Hello again. I'm curious about the distinction you make between virtuous and vicious circles. I can't quite grasp what exactly the difference is between the two and why one is okay while the other isn't. It seems kind of arbitrary to me because I can't see what exactly the important distinction between the two is. At the same time, I recognize recursive functions are circular in a sense and yet I wouldn't be willing to say they're therefore illegitimate. Would you mind helping me out with this problem in my understanding of circularity?

Jesse said...

It does not seem to me that Mr. Fyfe had such an obligation to duck. Although my case too will require patience - I am only a philosophy minor :P

What I meant was that, to Desirism, all Desires can (and indeed, must) be considered if we hope to discern the moral truths of a situation. Each citizen must maximize their own desires. By extension, each society must maximize its citizens' desires. Instincts, on the other hand, have no equivalently objective, and frankly delightful way of relating and extending - not without appealing to these other systems. Social instincts, to Desirism, are "morally good", but it deems them so because they further other desires, not because they are instincts.

In a similar tune, perhaps I can answer your last question: for it is the case that many of us value social behaviours, and also that we are a social species, because of our brains! Facts about brains are what matter to morality. Not just facts about what people think is worthy of the word (although that is interesting) - but Desirism says "Hey, I'm a system that cares about facts regarding what brains value, and how conflicting values can be reconciled, be they across your inner "community" of past and future selves, or actual community of different individuals."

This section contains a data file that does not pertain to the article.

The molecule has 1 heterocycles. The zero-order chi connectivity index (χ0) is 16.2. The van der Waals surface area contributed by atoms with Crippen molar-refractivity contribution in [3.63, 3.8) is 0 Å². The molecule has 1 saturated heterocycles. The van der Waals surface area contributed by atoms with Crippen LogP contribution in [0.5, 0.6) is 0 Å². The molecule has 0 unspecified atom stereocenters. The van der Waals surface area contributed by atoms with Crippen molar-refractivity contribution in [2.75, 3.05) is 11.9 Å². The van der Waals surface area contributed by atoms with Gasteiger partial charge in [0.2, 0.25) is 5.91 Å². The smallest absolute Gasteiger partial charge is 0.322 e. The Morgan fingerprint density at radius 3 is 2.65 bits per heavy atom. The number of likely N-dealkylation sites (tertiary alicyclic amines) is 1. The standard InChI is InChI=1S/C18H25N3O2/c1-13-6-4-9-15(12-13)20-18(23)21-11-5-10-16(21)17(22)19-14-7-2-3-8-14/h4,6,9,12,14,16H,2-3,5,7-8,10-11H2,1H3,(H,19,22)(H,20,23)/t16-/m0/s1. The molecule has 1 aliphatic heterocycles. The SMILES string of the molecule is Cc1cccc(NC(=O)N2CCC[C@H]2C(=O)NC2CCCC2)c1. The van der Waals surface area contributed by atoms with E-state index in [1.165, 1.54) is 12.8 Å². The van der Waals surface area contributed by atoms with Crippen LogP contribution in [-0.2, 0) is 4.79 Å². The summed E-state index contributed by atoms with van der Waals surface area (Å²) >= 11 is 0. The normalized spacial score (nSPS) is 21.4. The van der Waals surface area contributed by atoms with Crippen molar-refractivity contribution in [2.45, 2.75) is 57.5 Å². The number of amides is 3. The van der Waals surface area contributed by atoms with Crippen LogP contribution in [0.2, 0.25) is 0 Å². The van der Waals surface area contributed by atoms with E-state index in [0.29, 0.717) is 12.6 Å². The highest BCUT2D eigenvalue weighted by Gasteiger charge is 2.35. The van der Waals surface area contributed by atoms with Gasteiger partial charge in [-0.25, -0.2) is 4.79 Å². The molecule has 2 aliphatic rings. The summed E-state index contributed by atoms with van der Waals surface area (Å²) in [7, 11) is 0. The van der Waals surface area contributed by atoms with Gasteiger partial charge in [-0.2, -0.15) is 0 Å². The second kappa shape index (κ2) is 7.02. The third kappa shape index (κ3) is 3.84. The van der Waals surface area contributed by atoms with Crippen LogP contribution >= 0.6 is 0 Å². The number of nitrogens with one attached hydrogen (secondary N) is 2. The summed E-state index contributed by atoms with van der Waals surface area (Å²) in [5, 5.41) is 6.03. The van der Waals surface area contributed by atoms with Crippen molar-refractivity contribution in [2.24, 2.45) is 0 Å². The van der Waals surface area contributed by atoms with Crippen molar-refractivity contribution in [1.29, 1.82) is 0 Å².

To the extent that that is Desirism, I like it. Mostly because I am sold on Sam Harris' science of morality.

Alonzo Fyfe said...

George W.

Your "question" does not follow the pattern of a Euthyphro dilemma.

The Euthyphro dilemma follows this pattern.

What is good?

Answer: Good is X.

Response: X is ambiguious. It could mean X1 or X2.

X1 leads to absurd conclusions, so we must reject X1.

X2 does not answer the question.

Both options for X can be rejected. Therefore, we can reject X.

As in:

Answer: "What is good is that which is loved by the gods."